Los Angeles - It was a murder spree that shocked the world, and 40 years later America is still drawn to the shocking story.
The Manson family murders of August 9, 1969, held a morbid fascination for many reasons - the manic charisma of the group's leader, Charles Manson, the Hollywood profiles of some of the victims, the sheer brutality of the crimes and the way that Manson turned innocent, all-American young men and women into unblinking, cold-blooded killers.
Author Joan Didion pointed out that the Manson case came after a historic wave of change.
"The '60s ended abruptly on August 9, 1969," Didion wrote in her memoir of the time, "ended at the exact moment when word of the murders traveled like brushfire through the community. The tension broke that day. The paranoia was fulfilled."
The horror had its roots in the troubled childhood of Manson.
Born to a 16-year-old mother in Ohio, he was repeatedly rejected, shunted in and out of foster homes, juvenile detention centers and prisons. He survived on a life of petty crime. When he was released from a five-year stint in jail in 1966 at age 32, he had spent more than half his life in prisons and other institutions.
The next year, Manson moved to San Francisco, and using his charm and charisma with women, and some of the Scientology teaching he had picked up in jail, he established himself as a guru in the epicenter of hippiedom during the Summer of Love, before moving the Manson family to southern California.
Manson promoted himself to the Hollywood community as an artist and philosopher. But to his inner group, he preached a dogma of race war, which would see his self-proclaimed "family" emerge as the rulers of a society rent asunder after blacks had risen up against their oppression.
He called these race wars Helter Skelter, after the song on The Beatles' White Album, which he believed predicted the coming apocalypse.
On August 8, Manson ordered his right-hand man, Charles "Tex" Watson, to take three women, Susan Atkins, Linda Kasabian and Patricia Krenwinkel, to the house that had been rented out to director Roman Polanski and his eight-months pregnant wife, actress Sharon Tate.
With one order - "Now is the time for Helter Skelter" - he told them to "totally destroy" everyone in the house "as gruesome as you can."
They were true to his commands, brutally killing the five occupants in the house and using their blood to daub slogans on the walls. Polanski was in London at the time, but Tate was stabbed 16 times until she and her unborn baby died.
The killing spree continued the next day, when the four murderers were joined by Manson himself and two others of the Manson clan, Leslie Van Houten and Steve Grogan, in the grizzly murders of supermarket executive Leno LaBianca and his wife, Rosemary.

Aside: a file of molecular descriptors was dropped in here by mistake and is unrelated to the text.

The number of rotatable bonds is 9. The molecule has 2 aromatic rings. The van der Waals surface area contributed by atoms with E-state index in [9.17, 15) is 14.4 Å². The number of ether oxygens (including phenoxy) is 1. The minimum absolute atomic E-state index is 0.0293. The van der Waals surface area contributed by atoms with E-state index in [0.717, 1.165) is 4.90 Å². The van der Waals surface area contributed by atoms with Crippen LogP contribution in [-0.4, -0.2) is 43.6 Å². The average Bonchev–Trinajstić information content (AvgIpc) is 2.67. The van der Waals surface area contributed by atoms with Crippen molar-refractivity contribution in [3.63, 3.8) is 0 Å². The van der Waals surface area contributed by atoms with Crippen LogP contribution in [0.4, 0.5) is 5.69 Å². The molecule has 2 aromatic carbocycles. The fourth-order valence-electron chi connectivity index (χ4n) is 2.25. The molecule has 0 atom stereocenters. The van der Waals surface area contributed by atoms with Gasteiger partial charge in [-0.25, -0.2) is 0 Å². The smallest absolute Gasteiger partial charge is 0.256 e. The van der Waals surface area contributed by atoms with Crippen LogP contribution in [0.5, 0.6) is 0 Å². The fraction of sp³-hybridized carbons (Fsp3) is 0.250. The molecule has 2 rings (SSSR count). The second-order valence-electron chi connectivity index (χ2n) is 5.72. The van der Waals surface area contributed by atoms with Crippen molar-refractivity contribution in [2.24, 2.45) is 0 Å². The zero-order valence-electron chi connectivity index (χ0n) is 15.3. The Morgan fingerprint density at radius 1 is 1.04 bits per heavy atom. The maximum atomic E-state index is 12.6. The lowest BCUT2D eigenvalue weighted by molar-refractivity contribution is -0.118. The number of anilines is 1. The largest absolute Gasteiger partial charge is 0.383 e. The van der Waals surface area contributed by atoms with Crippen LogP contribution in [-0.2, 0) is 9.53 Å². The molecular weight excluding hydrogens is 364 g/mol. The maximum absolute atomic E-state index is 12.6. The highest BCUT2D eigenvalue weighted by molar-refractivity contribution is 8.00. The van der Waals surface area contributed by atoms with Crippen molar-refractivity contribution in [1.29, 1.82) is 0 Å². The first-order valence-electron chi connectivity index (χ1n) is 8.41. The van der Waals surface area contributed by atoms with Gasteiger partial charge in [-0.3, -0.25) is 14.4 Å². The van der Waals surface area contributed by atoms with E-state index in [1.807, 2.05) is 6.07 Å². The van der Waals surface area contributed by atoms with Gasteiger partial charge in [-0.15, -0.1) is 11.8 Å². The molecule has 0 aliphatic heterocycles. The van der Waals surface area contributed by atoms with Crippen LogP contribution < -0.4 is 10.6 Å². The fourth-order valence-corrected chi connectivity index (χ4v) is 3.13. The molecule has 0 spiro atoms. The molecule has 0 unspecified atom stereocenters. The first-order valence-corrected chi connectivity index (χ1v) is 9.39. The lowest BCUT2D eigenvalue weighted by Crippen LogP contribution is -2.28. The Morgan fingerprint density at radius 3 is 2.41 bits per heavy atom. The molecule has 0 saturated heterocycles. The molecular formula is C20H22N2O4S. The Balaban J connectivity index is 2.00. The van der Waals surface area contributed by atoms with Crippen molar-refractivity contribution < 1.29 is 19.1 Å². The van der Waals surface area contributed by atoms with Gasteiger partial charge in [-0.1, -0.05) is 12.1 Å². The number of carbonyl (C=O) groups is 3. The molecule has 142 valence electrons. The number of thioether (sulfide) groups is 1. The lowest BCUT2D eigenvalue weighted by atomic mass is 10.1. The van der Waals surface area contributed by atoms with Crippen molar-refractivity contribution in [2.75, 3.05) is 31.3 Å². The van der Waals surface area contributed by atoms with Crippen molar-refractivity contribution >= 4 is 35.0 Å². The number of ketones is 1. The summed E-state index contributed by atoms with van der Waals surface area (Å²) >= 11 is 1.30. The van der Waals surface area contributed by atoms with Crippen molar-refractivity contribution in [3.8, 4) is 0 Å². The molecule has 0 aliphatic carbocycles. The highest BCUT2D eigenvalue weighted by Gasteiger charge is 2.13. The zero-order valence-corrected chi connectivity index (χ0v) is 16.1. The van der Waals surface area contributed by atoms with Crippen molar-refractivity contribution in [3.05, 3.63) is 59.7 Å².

Manson was arrested on August 16 on suspicion of auto theft. Only several months later did authorities piece together the involvement of the leader and his followers in the horrific crimes.
The trial only spread the notoriety of the defendants.
Manson carved an X and later a swastika on his forehead - and the co-defendants soon copied his lead. He tried to physically attack the judge, his followers drugged prosecution witnesses, and one of the defence attorneys died in mysterious circumstances.
The defendants were found guilty and condemned, but their death sentences were automatically reduced to life in prison when the California Supreme Court abolished the death penalty in 1972.
Manson, now 74, has retained his notoriety over the years as America sought to understand how his group could descend into such gratuitous violence.
"These were people whose self-hatred was so strong that they had no way of dealing with it," says sociology professor Howard Kaplan.
"They associated with other outcasts and formed their own identity. Once they were captured, they seemed to enjoy the media attention, especially Manson, who disrupted the trial many times. From their acts of violence, they found out that they would get attention, and in doing so, they 'mattered' in some strange way."
Prosecutor Vincent Bugliosi said the apparent random nature of the crime struck fear throughout Los Angeles and the movie world and fueled a spike in the sale of guns and guard dogs.
"The killings tapped a feeling of dread," he told Newsweek magazine. "There was a feeling (the killers) could be our own children."
Manson has never expressed remorse for the killings, but the now ageing people who blindly followed him have apologized.
"I'm appalled (at what I did)," a terminally ill Atkins said just prior to an unsuccessful parole attempt last year.
Krenwinkle voiced similar regret: "I feel terrible about it, but I cannot change it." (dpa)
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